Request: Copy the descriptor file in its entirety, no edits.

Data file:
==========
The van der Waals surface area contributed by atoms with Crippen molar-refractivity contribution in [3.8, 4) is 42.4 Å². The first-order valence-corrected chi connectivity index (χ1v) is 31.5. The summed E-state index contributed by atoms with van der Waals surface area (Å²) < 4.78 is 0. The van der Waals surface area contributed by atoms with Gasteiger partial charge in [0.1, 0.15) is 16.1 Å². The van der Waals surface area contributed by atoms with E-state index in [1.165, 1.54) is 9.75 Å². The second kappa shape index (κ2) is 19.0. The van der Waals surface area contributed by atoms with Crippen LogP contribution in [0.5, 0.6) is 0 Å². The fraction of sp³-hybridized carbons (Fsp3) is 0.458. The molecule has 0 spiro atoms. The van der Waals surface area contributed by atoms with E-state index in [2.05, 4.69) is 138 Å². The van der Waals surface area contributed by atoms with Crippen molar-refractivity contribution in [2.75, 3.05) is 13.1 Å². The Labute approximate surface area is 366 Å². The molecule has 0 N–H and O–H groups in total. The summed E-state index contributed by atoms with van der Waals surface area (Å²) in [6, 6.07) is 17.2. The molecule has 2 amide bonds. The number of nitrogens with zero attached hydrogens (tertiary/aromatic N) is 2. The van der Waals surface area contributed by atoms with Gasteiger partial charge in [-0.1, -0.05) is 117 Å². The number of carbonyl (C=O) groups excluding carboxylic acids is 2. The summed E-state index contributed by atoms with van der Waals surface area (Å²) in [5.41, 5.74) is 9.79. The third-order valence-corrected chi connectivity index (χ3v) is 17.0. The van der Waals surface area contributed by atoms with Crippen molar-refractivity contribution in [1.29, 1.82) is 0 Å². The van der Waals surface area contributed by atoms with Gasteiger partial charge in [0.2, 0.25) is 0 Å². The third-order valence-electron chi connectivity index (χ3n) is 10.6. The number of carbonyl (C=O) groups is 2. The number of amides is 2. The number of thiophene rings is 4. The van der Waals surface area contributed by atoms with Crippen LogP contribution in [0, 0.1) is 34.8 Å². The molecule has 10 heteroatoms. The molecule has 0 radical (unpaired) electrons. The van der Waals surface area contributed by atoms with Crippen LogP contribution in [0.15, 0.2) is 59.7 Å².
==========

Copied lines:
The van der Waals surface area contributed by atoms with Crippen molar-refractivity contribution in [3.8, 4) is 42.4 Å². The first-order valence-corrected chi connectivity index (χ1v) is 31.5. The summed E-state index contributed by atoms with van der Waals surface area (Å²) < 4.78 is 0. The van der Waals surface area contributed by atoms with Gasteiger partial charge in [0.1, 0.15) is 16.1 Å². The van der Waals surface area contributed by atoms with E-state index in [1.165, 1.54) is 9.75 Å². The second kappa shape index (κ2) is 19.0. The van der Waals surface area contributed by atoms with Crippen LogP contribution in [0.5, 0.6) is 0 Å². The fraction of sp³-hybridized carbons (Fsp3) is 0.458. The molecule has 0 spiro atoms. The van der Waals surface area contributed by atoms with E-state index in [2.05, 4.69) is 138 Å². The van der Waals surface area contributed by atoms with Crippen molar-refractivity contribution in [2.75, 3.05) is 13.1 Å². The Labute approximate surface area is 366 Å². The molecule has 0 N–H and O–H groups in total. The summed E-state index contributed by atoms with van der Waals surface area (Å²) in [6, 6.07) is 17.2. The molecule has 2 amide bonds. The number of nitrogens with zero attached hydrogens (tertiary/aromatic N) is 2. The van der Waals surface area contributed by atoms with Gasteiger partial charge in [-0.1, -0.05) is 117 Å². The number of carbonyl (C=O) groups excluding carboxylic acids is 2. The summed E-state index contributed by atoms with van der Waals surface area (Å²) in [5.41, 5.74) is 9.79. The third-order valence-corrected chi connectivity index (χ3v) is 17.0. The van der Waals surface area contributed by atoms with Crippen molar-refractivity contribution in [1.29, 1.82) is 0 Å². The van der Waals surface area contributed by atoms with Gasteiger partial charge in [0.2, 0.25) is 0 Å². The third-order valence-electron chi connectivity index (χ3n) is 10.6. The number of carbonyl (C=O) groups is 2. The number of amides is 2. The number of thiophene rings is 4. The van der Waals surface area contributed by atoms with Crippen LogP contribution in [0, 0.1) is 34.8 Å². The molecule has 10 heteroatoms. The molecule has 0 radical (unpaired) electrons. The van der Waals surface area contributed by atoms with Crippen LogP contribution in [0.15, 0.2) is 59.7 Å².